3. The Old Testament Trinity — Frederica Mathewes-Green
  4. The Trinity and the Challenge of Islam — Timothy George
  5. The Soteriological Importance of the Divine Perfections — Ellen T. Charry

I’m going to focus on the first two essays listed above so as to keep this review manageable, but I will say that the way Mathewes-Green exegeted Andrei Rublev’s icon “The Old Testament Trinity” was wonderful and a genuine pleasure to read.  I might also mention James Earl Massey’s essay “Faith and Christian Life in the African-American Spirituals,” which wasn’t one of my favorites, but was nonetheless informative and interesting.  The way he shows how the old “negro spirituals” were more than just songs, but were actually compact theological treatises was pretty neat (for lack of a better term).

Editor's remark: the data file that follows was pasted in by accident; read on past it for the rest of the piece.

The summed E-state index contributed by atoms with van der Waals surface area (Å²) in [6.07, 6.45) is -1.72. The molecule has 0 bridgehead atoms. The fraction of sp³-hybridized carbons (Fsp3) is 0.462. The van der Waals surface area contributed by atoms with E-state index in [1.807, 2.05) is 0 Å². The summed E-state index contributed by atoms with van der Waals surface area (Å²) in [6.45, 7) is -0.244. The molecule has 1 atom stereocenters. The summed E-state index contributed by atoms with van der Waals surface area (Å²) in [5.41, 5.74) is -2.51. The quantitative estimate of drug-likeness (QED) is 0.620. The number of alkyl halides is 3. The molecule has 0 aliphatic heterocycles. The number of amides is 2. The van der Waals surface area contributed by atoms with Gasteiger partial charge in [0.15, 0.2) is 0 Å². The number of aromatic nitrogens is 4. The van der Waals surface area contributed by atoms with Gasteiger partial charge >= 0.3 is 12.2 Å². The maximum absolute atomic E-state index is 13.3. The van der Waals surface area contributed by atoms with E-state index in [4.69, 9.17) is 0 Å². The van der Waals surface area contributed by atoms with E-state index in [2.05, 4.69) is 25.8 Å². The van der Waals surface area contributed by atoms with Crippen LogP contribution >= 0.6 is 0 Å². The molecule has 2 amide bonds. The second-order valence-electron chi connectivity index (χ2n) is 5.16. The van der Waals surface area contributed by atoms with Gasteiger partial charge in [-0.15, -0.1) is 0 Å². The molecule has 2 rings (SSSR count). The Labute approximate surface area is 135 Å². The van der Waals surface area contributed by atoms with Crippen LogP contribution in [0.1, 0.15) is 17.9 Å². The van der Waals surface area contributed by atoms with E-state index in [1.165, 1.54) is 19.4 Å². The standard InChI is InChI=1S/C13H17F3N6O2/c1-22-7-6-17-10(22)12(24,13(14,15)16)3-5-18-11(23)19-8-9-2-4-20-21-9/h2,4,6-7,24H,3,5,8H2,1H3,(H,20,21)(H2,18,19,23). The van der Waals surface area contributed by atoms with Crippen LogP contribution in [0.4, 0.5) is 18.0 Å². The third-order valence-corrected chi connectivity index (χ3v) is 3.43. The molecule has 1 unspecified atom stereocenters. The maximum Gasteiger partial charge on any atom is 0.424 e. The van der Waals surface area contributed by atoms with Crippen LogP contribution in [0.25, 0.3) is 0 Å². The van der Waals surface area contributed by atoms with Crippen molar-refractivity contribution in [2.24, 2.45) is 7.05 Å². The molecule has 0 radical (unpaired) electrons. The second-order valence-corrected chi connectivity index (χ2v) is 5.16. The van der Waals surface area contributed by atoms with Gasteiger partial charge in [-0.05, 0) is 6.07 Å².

But onto the two essays I would like to talk about.  In “Out of the Box: The Christian Experience of God in Trinity” Gerald Bray builds upon Paul’s words in Galatians 4:6, “Because you are sons, God has sent the Spirit of his Son into our hearts, crying: ‘Abba! Father!'” (ESV) contending that the apostle:

[O]riginally wrote Galatians 4:6 in the heat of a controversy concerning the relationship of Jewish law to the Christian gospel… [and that] Paul had no desire to diminish the importance of the Old Testament, nor did he want to deny the special place that the Jewish people–his own nation–occupied in the cosmic plan of divine redemption…. But at the same time, Paul also insisted that people could not equate the Christian gospel with Judaism or subsume the gospel into Judaism. He was convinced that the coming of Christ had brought something new into the world, which traditional Judaism could not absorb. [p. 38-39]